Santa is expected to gift sunny skies to much of New Zealand on Christmas Day but wise men will keep a brolly close at hand.
Summer officially starts today and WeatherWatch head analyst Philip Duncan said the warm weather of the past week was likely to cool in the next few days.
For most Kiwis, the first week of summer would be cooler than the last week of spring.
Long-range patterns suggested high-pressure systems would continue to thwart "rainmakers" from the Southern Ocean pounding the country, Duncan said.
For that reason, the days around December 25 would more likely be dry than rainy.
"I'd say the chances are stacked against the rainmakers rather than for them, but you never know."
History also showed settled and dry Christmas Days were the norm for Auckland, Hamilton, Tauranga and Christchurch.
Heavy rain, thunderstorms and severe gales battered central parts of the country this week but Duncan said these conditions would become more rare as the festive season approached.
The National Institute of Water and Atmospheric Research (Niwa) seasonal climate outlook suggested hotter-than-normal or average temperatures were likely for most regions this summer.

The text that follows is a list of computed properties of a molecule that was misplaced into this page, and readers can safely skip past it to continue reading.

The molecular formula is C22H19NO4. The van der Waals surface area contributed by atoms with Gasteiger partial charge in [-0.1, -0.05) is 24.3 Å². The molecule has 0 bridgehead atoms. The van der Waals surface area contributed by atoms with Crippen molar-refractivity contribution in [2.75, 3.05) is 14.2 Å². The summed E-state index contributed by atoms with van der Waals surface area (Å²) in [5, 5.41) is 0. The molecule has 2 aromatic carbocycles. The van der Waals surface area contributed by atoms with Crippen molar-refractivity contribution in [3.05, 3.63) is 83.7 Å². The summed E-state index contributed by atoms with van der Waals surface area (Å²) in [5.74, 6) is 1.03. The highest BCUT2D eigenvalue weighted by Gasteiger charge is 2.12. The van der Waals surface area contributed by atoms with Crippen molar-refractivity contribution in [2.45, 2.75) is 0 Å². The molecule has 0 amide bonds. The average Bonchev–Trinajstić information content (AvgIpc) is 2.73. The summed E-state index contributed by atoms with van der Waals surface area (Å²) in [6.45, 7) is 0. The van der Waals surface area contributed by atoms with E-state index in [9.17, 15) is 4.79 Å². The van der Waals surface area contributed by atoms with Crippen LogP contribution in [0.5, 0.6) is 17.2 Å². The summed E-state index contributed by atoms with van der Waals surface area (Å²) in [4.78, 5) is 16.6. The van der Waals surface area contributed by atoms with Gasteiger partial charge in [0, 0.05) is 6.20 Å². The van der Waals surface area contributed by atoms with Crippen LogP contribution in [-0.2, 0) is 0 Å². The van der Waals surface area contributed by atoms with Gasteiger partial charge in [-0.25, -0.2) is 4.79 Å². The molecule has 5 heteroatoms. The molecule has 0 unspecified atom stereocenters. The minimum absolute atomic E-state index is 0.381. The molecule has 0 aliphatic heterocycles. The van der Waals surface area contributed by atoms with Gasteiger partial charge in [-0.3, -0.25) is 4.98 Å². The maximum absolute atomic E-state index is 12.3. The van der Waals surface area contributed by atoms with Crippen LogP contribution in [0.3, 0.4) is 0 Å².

An unusually hot summer was least likely for the west of the North Island and east of the South Island.
Niwa will have specific Christmas Day predictions in a fortnight.
Controversial "Moon Man" Ken Ring has predicted cloudy, scattered showers for Auckland in his annual "almanac", and reaffirmed these predictions this week.
Ring predicts two heat waves this summer - one in mid-January and the other across most of February. "The best time for holidays is probably December 8-20, and January 6-19."
Ring expected New Zealand to avoid a repeat of last summer's drought, which Niwa said was the worst in 67 years.
Columbia University's International Research Institute for Climate and Society said there were "nearly even odds" for El Nino conditions to develop next year, which could make 2014 the hottest ever. The waters north of New Zealand were expected to warm next year, possibly driving up global temperatures.